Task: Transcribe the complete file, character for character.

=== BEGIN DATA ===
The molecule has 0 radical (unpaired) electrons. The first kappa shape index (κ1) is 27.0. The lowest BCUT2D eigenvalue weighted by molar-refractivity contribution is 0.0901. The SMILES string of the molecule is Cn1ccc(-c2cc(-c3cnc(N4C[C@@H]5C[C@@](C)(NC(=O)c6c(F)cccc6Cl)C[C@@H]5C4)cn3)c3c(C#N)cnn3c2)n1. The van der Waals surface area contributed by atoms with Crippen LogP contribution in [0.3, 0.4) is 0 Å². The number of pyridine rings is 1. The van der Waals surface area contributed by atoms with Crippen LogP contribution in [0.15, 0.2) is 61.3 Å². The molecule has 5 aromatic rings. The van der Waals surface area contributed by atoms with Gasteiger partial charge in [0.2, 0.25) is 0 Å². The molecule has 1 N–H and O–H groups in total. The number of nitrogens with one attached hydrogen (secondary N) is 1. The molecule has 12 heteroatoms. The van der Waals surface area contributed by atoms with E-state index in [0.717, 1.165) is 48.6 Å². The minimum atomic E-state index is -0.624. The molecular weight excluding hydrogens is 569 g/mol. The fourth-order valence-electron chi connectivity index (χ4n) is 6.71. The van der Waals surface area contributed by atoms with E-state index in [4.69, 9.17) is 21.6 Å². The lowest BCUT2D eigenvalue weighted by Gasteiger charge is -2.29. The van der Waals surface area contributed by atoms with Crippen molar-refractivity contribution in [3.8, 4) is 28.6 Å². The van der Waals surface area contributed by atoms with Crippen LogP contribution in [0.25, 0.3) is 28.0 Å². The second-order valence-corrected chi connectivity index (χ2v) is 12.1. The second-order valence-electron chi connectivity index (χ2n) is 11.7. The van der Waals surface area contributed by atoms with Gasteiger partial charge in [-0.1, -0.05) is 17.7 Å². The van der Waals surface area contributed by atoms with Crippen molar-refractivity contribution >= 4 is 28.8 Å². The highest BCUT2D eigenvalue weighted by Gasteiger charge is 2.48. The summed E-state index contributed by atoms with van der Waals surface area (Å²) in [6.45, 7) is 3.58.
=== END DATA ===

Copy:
The molecule has 0 radical (unpaired) electrons. The first kappa shape index (κ1) is 27.0. The lowest BCUT2D eigenvalue weighted by molar-refractivity contribution is 0.0901. The SMILES string of the molecule is Cn1ccc(-c2cc(-c3cnc(N4C[C@@H]5C[C@@](C)(NC(=O)c6c(F)cccc6Cl)C[C@@H]5C4)cn3)c3c(C#N)cnn3c2)n1. The van der Waals surface area contributed by atoms with Crippen LogP contribution in [0.3, 0.4) is 0 Å². The number of pyridine rings is 1. The van der Waals surface area contributed by atoms with Crippen LogP contribution in [0.15, 0.2) is 61.3 Å². The molecule has 5 aromatic rings. The van der Waals surface area contributed by atoms with Gasteiger partial charge in [0.2, 0.25) is 0 Å². The molecule has 1 N–H and O–H groups in total. The number of nitrogens with one attached hydrogen (secondary N) is 1. The molecule has 12 heteroatoms. The van der Waals surface area contributed by atoms with E-state index in [0.717, 1.165) is 48.6 Å². The minimum atomic E-state index is -0.624. The molecular weight excluding hydrogens is 569 g/mol. The fourth-order valence-electron chi connectivity index (χ4n) is 6.71. The van der Waals surface area contributed by atoms with E-state index in [4.69, 9.17) is 21.6 Å². The lowest BCUT2D eigenvalue weighted by Gasteiger charge is -2.29. The van der Waals surface area contributed by atoms with Crippen molar-refractivity contribution in [3.8, 4) is 28.6 Å². The van der Waals surface area contributed by atoms with Crippen LogP contribution in [0.25, 0.3) is 28.0 Å². The second-order valence-corrected chi connectivity index (χ2v) is 12.1. The second-order valence-electron chi connectivity index (χ2n) is 11.7. The van der Waals surface area contributed by atoms with Gasteiger partial charge in [-0.1, -0.05) is 17.7 Å². The van der Waals surface area contributed by atoms with Crippen molar-refractivity contribution >= 4 is 28.8 Å². The highest BCUT2D eigenvalue weighted by Gasteiger charge is 2.48. The summed E-state index contributed by atoms with van der Waals surface area (Å²) in [6.45, 7) is 3.58.